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Ali is an economist and political analyst, working at a private UK-based company. He worked previously at the World Health Organisation and has an MSc in Development Studies from SOAS. You can follow him on Twitter (@alialsaffar).

On Wikileaks and Corruption

An anonymous poster admonished this blog for being “pro-government and pro-Da’wa” for not covering the reactions to the Wikileak release or the Transparency International corruption findings. I am not sure that attack was completely warranted (see Mousa’s latest entry), but these are two topics I have personally been following closely since they broke, and wrote a piece about the Wikileaks for my company, here.

For those who haven’t heard, Transparency International released its latest Corruption Perception Index, a yearly project that attempts to rank all the world’s countries based on how corrupt they are perceived to be. Unsurprisingly,  Iraq ranked 175th out of 178 countries. While I have certain reservations on the methodology TI uses in its study, corruption in Iraq, and perhaps just as important, the perception of corruption in Iraq, is clearly out of hand. Corruption is rampant, and is visible not only in all echelons of government, but also across Iraq’s society.  This obviously has a whole bunch of negative implications; Iraq’s resources are being mis-allocated at a time when ordinary people are screaming out for basic services. It is also keeping businesses away, a recent study carried out by the EIU suggests that corruption was the second most pervasive concern among investors/would be investors doing business in Iraq. What’s more, there seems to be very little being done about it.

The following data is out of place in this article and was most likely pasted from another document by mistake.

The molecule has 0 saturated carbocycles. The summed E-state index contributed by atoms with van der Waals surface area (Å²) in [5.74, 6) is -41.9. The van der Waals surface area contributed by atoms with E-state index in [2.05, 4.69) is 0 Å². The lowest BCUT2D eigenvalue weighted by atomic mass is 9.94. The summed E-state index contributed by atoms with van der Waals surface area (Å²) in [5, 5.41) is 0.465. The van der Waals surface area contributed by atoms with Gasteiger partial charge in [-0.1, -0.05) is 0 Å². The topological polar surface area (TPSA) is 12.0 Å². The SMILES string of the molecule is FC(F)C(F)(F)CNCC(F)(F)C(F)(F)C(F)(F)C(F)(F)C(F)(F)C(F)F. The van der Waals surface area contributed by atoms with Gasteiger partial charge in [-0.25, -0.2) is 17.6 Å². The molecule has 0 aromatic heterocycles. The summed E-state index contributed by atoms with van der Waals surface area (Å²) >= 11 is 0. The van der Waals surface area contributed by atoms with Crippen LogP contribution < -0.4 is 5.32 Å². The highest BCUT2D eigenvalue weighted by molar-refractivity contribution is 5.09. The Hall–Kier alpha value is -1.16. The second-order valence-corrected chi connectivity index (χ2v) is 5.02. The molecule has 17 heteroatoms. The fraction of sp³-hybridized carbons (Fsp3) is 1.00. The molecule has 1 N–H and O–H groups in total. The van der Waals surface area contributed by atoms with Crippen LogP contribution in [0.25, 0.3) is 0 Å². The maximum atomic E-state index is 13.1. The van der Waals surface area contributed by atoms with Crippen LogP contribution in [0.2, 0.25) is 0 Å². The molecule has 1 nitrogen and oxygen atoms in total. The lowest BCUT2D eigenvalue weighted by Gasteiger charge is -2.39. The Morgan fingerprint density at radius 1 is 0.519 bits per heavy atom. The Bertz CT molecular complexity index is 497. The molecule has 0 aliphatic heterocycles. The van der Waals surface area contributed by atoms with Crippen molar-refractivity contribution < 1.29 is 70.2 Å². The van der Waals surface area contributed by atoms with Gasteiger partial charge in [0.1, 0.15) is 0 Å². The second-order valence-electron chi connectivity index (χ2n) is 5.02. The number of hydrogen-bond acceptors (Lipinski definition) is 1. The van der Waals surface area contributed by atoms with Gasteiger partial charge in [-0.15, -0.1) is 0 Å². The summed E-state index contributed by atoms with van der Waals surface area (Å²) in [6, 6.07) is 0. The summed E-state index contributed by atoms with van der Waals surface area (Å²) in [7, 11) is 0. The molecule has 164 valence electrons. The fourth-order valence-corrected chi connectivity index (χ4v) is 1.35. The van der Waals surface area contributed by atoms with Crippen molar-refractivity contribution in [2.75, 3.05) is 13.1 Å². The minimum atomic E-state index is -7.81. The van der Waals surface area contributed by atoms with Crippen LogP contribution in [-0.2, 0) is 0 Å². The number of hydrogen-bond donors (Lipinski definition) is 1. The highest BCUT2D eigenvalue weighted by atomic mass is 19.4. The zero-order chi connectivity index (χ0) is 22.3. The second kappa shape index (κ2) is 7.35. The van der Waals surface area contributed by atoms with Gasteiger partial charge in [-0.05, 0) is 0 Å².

A while back, I wrote my Master’s dissertation on the impact of sanctions of Iraq’s society, economy and politics. It became more and more clear to me the more I read that it was that decade, a decade in which Iraq’s middle-classes were virtually destroyed, that has left a legacy that will hinder Iraq’s future development. The imposition of sanctions, and the subsequent pauperisation of vast swathes of Iraqi society led to a change in the moral and ethical outlook of a population who now felt that survival was the key factor behind the decisions they make. Bribes oiled the cogs of virtually every routine service provided by officials, who sought to supplement their paltry salaries through money extracted in corrupt practices…and who can blame them? But it is this particular legacy of the sanctions that has been especially resilient, even to this very day. The roots of corruption, the mindset required for its manifestation and fermentation, have been engrained in the psyche. Cynicism and distrust were the two most necessary traits required for survival during Saddam’s years in power, and they endure to this day. Unfortunately, this cynicism, and the entire ethical code that allowed Iraqis to survive the hardships are the antithesis of what is required to rebuild the country now.

As for the higher-level corruption among government ministers, deputy ministers, director generals etc. I think most of that can be blamed on pure greed. But beyond bureaucratic, financial corruption, the Wikileaks documents really highlighted the level of moral degradation in some of the very officials that are meant to be serving the countries. One case, which really jumped out at me (dated: 2008-02-10 07:49:00) details how a high-level Ministry of Health official, who was himself employed by a Director General at the ministry, was arrested for providing lists of female patients to terrorist groups, who would then recruit these sick women for suicide operations. Its bad enough pilfering funds from ministry coffers, but here, an official that is supposed to be working to improve a dilapidated health infrastructure and the health of Iraqi civilians, is actively seeking to spread terror and destruction, using patients at government hospitals as his weapon. Greed cannot be enough to explain such depravity…surely it points to something much more serious and much more enduring than that.